diamond geezer

 Thursday, August 08, 2013

50 years ago today, as the media will no doubt insist on repeatedly telling us, The Great Train Robbery took place. The Mail Train from Glasgow, named the Up Special, was stopped in the early hours of the morning and relieved of a considerable sum of money. They timed it well. Monday had been a bank holiday in Scotland so Wednesday night's train was more rammed with cash than usual as it rumbled unprotected south of the border. The gang were waiting in a quiet corner of Buckinghamshire, halting the train just after 3am on Thursday 8th August 1963. And I just wondered if you'd ever been to visit the site of the crime?

You probably have. The robbery took place on the West Coast line between Tring and Leighton Buzzard, so if you've ever ridden the mainline out of Euston you'll have passed through the precise spot. But what you probably haven't done is to visit the site on foot, to view the tracks from alongside. There's a good reason for that, which is the same reason that the robbery took place here - it's in the middle of nowhere. There are a few small villages nearby, but none especially close, just a B-road and some fields. The nearest station is a mile and a half away, nearer two by road, and is served by as few trains as London Midland think they can get away with. And there's a canal across the fields, that's the Grand Union, which makes walking here almost a pleasure. That's how I arrived.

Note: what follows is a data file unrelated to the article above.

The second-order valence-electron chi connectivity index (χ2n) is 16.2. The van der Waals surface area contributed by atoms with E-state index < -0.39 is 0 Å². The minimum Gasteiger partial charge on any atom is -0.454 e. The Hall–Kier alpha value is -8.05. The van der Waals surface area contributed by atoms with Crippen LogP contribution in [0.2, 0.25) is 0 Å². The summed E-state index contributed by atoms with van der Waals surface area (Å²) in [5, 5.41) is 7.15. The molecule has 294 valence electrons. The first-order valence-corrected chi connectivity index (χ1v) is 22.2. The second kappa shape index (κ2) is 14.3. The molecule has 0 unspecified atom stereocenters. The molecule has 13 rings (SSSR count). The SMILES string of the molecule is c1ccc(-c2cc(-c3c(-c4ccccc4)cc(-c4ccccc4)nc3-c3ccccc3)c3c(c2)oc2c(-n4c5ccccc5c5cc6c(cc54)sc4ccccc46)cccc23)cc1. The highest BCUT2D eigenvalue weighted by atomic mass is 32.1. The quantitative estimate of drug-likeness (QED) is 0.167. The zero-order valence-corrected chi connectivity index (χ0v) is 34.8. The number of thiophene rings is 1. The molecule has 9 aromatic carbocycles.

Sears Crossing
They tweaked the signals using a glove and an Ever Ready battery - one to cover the green and the other to power the red. It's not surprising that the driver stopped, but it was a surprise to his co-driver when he stepped down to investigate and the gang hurled him down the embankment. They then stepped aboard to knock out the driver, before uncoupling the rear ten carriages where the less valuable mail was sorted, leaving the Royal Mail employees inside none the wiser.



You can get an idea of how easy it would have been by looking at the site today. The only buildings nearby are a bunch of farm sheds by the B488, too modern to have been here in 1963, so there'd have been nobody to raise the alarm. I doubt there'd have been a gate at the end of the track warning "Danger Overhead live wires", nor a huge pile of manure by the fence to guide them in by smell. This is the lane to Redborough Farm, then and now a public footpath, which pretty soon rises to a bridge across the railway. It's four lines wide with a clear view straight down the tracks in either direction... except at three in the morning, obviously. The slow tracks are on the nearside, the fast tracks on the other, and even on a weekend afternoon it doesn't take long before a long distance or local service comes rushing through. Stop a train here today and another would ram into the back of you fairly sharpish, but that's another problem the heist's early hours timing avoided.